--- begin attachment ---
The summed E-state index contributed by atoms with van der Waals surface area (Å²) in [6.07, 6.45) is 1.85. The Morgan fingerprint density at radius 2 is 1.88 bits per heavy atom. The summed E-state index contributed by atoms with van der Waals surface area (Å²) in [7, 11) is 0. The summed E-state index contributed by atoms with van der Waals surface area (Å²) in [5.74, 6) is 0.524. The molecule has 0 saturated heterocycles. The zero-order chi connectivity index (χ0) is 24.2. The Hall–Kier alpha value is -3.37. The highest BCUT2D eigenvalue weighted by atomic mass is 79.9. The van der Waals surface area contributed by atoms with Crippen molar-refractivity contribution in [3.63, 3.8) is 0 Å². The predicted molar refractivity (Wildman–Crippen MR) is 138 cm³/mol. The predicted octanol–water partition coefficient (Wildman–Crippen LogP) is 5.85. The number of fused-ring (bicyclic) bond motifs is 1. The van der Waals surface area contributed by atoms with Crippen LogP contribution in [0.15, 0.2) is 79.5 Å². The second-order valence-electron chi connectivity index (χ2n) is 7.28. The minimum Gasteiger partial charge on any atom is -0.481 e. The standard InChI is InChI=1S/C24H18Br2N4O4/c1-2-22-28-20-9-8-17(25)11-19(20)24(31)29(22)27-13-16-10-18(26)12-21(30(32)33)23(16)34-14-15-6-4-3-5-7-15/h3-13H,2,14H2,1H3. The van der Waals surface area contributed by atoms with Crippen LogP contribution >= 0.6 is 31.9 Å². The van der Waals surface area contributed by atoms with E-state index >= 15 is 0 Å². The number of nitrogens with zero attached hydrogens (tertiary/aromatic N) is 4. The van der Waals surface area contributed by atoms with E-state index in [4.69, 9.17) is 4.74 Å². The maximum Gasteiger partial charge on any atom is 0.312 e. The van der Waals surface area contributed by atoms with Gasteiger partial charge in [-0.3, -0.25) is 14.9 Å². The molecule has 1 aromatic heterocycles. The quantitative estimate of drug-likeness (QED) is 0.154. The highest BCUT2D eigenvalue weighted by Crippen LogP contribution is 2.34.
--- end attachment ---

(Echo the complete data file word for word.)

The summed E-state index contributed by atoms with van der Waals surface area (Å²) in [6.07, 6.45) is 1.85. The Morgan fingerprint density at radius 2 is 1.88 bits per heavy atom. The summed E-state index contributed by atoms with van der Waals surface area (Å²) in [7, 11) is 0. The summed E-state index contributed by atoms with van der Waals surface area (Å²) in [5.74, 6) is 0.524. The molecule has 0 saturated heterocycles. The zero-order chi connectivity index (χ0) is 24.2. The Hall–Kier alpha value is -3.37. The highest BCUT2D eigenvalue weighted by atomic mass is 79.9. The van der Waals surface area contributed by atoms with Crippen molar-refractivity contribution in [3.63, 3.8) is 0 Å². The predicted molar refractivity (Wildman–Crippen MR) is 138 cm³/mol. The predicted octanol–water partition coefficient (Wildman–Crippen LogP) is 5.85. The number of fused-ring (bicyclic) bond motifs is 1. The van der Waals surface area contributed by atoms with Crippen LogP contribution in [0.15, 0.2) is 79.5 Å². The second-order valence-electron chi connectivity index (χ2n) is 7.28. The minimum Gasteiger partial charge on any atom is -0.481 e. The standard InChI is InChI=1S/C24H18Br2N4O4/c1-2-22-28-20-9-8-17(25)11-19(20)24(31)29(22)27-13-16-10-18(26)12-21(30(32)33)23(16)34-14-15-6-4-3-5-7-15/h3-13H,2,14H2,1H3. The van der Waals surface area contributed by atoms with Crippen LogP contribution >= 0.6 is 31.9 Å². The van der Waals surface area contributed by atoms with E-state index >= 15 is 0 Å². The number of nitrogens with zero attached hydrogens (tertiary/aromatic N) is 4. The van der Waals surface area contributed by atoms with E-state index in [4.69, 9.17) is 4.74 Å². The maximum Gasteiger partial charge on any atom is 0.312 e. The van der Waals surface area contributed by atoms with Gasteiger partial charge in [-0.3, -0.25) is 14.9 Å². The molecule has 1 aromatic heterocycles. The quantitative estimate of drug-likeness (QED) is 0.154. The highest BCUT2D eigenvalue weighted by Crippen LogP contribution is 2.34.